11. TonyTurley

    TonyTurley TalkEmount Hall of Famer

    Apr 24, 2013
    West Virginia, USA
    Not to throw you into a tailspin, but there is also the freeware option: RawTherapee. It has a rather bewildering array of options, but a lot of the time, I find the "Default" profile works fine. There are also tutorials available on the Web if you want to go beyond the basic operation.

    Tony
     
  12. SpaceManSpiff

    SpaceManSpiff TalkEmount Top Veteran

    547
    Dec 13, 2013
    Tucson, AZ
    Eric
    Thanks Tony! ^^^Choices are good! I will read up on RawTherapee, that was not an alternative I had considered.
     
  13. Jefenator

    Jefenator TalkEmount Top Veteran

    876
    Nov 23, 2012
    Oregon, USA
    Jeff
    DNG is an Adobe format, but pretty open and common across numerous brands (according to Wikipedia…)

    I like the way Lightroom files everything according to how I want to organize it. Makes me think some future migration over to another program (or even to PC) should be much less prohibitive.

    Apple OTOH makes me feel increasingly "locked in" (and not just with photos). It's like a gilded cage - the interface is certainly yummy. Everything is ducky until you attempt to stray out from the habitat they've created for you. Then suddenly there's a bunch of hassles which feel oddly contrived. I don't like that. Also, I have been hung out to dry in the past (got some old AppleWorks database files that are now going to be a real pain to access…)

    I'm not an Apple hater, mind you - been using Macs for over 20 years, now. But for my photo workflow, Adobe seems to be the way to go for now and for the foreseeable future. (All 6 months' worth ;))
     
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  14. xXx1

    xXx1 TalkEmount All-Pro

    Jan 15, 2013
    I have been using Raw Therapee now for over a year (I don't even have Windows or Mac, only Linux so it is about only option for me). I don't think it is a bad choice mut new cameras aren't updated very often. Still waiting support for A3000. I basically like it but I must admit that learning to use it isn't easy. Its UI is organised very technically and not in order I would like it to be (I do white balance first, after that contrast [usually with curves], noise removal and sharpening, finally straightening and cropping and resizing). You have all these in different tabs and it takes time to use it.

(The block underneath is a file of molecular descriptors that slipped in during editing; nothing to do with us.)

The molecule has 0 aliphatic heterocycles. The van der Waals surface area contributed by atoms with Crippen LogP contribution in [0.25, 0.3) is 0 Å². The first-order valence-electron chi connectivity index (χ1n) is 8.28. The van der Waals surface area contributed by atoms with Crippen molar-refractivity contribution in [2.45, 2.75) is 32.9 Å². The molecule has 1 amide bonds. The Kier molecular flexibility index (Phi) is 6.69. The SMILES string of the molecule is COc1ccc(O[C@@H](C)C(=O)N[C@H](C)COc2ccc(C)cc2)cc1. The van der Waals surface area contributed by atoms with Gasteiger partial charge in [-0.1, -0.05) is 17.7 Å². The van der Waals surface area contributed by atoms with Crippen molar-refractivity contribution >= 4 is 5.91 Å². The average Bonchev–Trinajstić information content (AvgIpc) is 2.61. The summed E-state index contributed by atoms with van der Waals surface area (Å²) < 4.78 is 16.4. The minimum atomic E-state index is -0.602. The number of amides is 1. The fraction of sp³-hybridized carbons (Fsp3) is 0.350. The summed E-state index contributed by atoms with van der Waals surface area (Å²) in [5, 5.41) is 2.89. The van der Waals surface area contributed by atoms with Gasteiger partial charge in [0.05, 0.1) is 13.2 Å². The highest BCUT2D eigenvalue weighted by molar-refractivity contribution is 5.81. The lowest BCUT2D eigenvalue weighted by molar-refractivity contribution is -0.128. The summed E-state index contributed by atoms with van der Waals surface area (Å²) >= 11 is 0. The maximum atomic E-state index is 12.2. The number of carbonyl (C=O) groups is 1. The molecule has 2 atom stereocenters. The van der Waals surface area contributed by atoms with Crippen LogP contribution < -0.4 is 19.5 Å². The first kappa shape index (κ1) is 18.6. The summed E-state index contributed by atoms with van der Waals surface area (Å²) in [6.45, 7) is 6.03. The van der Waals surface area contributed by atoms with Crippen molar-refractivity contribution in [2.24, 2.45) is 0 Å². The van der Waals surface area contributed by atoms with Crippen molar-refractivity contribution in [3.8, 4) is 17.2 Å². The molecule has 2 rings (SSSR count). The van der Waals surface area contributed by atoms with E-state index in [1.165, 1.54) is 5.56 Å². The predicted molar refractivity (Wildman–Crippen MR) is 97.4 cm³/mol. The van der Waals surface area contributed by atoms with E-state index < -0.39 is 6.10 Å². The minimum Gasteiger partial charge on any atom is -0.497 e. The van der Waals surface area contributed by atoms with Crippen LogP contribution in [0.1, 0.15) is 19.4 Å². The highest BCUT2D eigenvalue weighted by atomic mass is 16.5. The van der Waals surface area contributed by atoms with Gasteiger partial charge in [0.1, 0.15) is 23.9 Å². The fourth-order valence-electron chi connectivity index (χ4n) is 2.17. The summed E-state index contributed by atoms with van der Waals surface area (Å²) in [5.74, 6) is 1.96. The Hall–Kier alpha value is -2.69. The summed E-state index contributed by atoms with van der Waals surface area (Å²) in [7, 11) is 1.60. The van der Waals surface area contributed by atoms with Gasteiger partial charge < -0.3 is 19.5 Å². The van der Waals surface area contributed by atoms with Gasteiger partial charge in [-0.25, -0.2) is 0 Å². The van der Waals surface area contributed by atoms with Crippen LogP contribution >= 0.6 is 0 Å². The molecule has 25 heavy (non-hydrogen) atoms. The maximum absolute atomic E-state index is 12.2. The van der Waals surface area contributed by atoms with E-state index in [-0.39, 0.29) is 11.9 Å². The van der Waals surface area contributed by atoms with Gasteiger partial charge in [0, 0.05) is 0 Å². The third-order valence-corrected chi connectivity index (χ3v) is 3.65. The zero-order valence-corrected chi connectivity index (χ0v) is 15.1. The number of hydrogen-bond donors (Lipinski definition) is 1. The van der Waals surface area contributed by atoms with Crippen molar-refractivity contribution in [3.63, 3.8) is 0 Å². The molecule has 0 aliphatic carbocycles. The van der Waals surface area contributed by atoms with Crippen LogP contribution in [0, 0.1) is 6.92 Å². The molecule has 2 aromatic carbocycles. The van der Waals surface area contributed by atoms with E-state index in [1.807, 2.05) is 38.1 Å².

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  15. SpaceManSpiff

    SpaceManSpiff TalkEmount Top Veteran

    547
    Dec 13, 2013
    Tucson, AZ
    Eric
    Awesome, guys! Hugely appreciated! I will digest this as I am away from the computer today, but will respond tonight.
     
  16. Tabibito

    Tabibito TalkEmount Regular

    177
    Apr 1, 2013
    If you want a less pricier alternative of Lightroom you can try using Cyberlink Photo Director. I've been using PD3 for about a year before moving up to Lightroom. The latest version is PD5. Its interface is simpler than LR in my opinion. There's a 30 days trial version available for download on its website.
     
  17. izzikiorage

    izzikiorage TalkEmount Veteran

    323
    Jul 30, 2013
    I've been using lightroom for quite some time now, but somehow I can't seem to reduce noise as well as the in camera jpeg does. Mine either remain noisy or they get very soft due to the noise reduction applied. Any suggestions?
     
  18. Poki

    Poki TalkEmount Hall of Famer

    Aug 30, 2011
    Austria
    I don't use Lightroom, but you should be able to fine-tune the noise reduction, both in how much color and contrast noise gets reduced as well as locally (i.e. where in the image you want to reduce how much noise). With the right settings, you should be able to get quite good noise reduction.
     
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  19. WoodWorks

    WoodWorks Super Moderator

    Dec 12, 2012
    Ashland, OR, USA
    David
    I find the Adobe TV tutorial videos helpful when I need to gain some additional insight into Lightroom's tools. Here's their noise reduction tutorial.
     
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  20. izzikiorage

    izzikiorage TalkEmount Veteran

    323
    Jul 30, 2013
    Thanks, will give the tutorials a shot